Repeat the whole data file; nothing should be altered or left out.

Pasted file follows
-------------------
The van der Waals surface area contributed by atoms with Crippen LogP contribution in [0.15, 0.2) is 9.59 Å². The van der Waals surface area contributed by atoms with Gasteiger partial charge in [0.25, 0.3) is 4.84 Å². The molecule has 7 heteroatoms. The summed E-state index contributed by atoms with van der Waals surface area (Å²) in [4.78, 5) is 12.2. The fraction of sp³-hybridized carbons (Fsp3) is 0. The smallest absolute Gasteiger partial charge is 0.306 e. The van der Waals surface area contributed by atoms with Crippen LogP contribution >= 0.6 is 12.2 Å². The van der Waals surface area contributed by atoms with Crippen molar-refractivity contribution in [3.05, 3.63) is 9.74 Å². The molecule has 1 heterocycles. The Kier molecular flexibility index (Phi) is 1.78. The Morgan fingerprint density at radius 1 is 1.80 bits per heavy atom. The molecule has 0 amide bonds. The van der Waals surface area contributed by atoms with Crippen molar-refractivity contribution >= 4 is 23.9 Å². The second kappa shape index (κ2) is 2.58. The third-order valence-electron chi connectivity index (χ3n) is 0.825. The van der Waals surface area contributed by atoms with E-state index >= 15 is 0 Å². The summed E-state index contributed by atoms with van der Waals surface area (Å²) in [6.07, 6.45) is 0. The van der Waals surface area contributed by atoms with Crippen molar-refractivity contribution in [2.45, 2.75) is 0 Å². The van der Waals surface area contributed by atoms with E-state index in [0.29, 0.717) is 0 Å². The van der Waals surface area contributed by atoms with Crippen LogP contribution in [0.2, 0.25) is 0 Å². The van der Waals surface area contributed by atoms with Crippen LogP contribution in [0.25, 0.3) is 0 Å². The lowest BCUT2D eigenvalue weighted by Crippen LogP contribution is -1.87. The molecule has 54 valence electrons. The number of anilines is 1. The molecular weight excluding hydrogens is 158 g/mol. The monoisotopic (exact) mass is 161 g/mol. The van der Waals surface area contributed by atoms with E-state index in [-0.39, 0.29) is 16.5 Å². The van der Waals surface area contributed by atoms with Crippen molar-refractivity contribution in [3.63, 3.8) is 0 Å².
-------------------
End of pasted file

The van der Waals surface area contributed by atoms with Crippen LogP contribution in [0.15, 0.2) is 9.59 Å². The van der Waals surface area contributed by atoms with Gasteiger partial charge in [0.25, 0.3) is 4.84 Å². The molecule has 7 heteroatoms. The summed E-state index contributed by atoms with van der Waals surface area (Å²) in [4.78, 5) is 12.2. The fraction of sp³-hybridized carbons (Fsp3) is 0. The smallest absolute Gasteiger partial charge is 0.306 e. The van der Waals surface area contributed by atoms with Crippen LogP contribution >= 0.6 is 12.2 Å². The van der Waals surface area contributed by atoms with Crippen molar-refractivity contribution in [3.05, 3.63) is 9.74 Å². The molecule has 1 heterocycles. The Kier molecular flexibility index (Phi) is 1.78. The Morgan fingerprint density at radius 1 is 1.80 bits per heavy atom. The molecule has 0 amide bonds. The van der Waals surface area contributed by atoms with Crippen molar-refractivity contribution >= 4 is 23.9 Å². The second kappa shape index (κ2) is 2.58. The third-order valence-electron chi connectivity index (χ3n) is 0.825. The van der Waals surface area contributed by atoms with E-state index >= 15 is 0 Å². The summed E-state index contributed by atoms with van der Waals surface area (Å²) in [6.07, 6.45) is 0. The van der Waals surface area contributed by atoms with Crippen molar-refractivity contribution in [2.45, 2.75) is 0 Å². The van der Waals surface area contributed by atoms with E-state index in [0.29, 0.717) is 0 Å². The van der Waals surface area contributed by atoms with Crippen LogP contribution in [0.2, 0.25) is 0 Å². The van der Waals surface area contributed by atoms with Crippen LogP contribution in [0.25, 0.3) is 0 Å². The lowest BCUT2D eigenvalue weighted by Crippen LogP contribution is -1.87. The molecule has 54 valence electrons. The number of anilines is 1. The molecular weight excluding hydrogens is 158 g/mol. The monoisotopic (exact) mass is 161 g/mol. The van der Waals surface area contributed by atoms with E-state index in [-0.39, 0.29) is 16.5 Å². The van der Waals surface area contributed by atoms with Crippen molar-refractivity contribution in [3.63, 3.8) is 0 Å².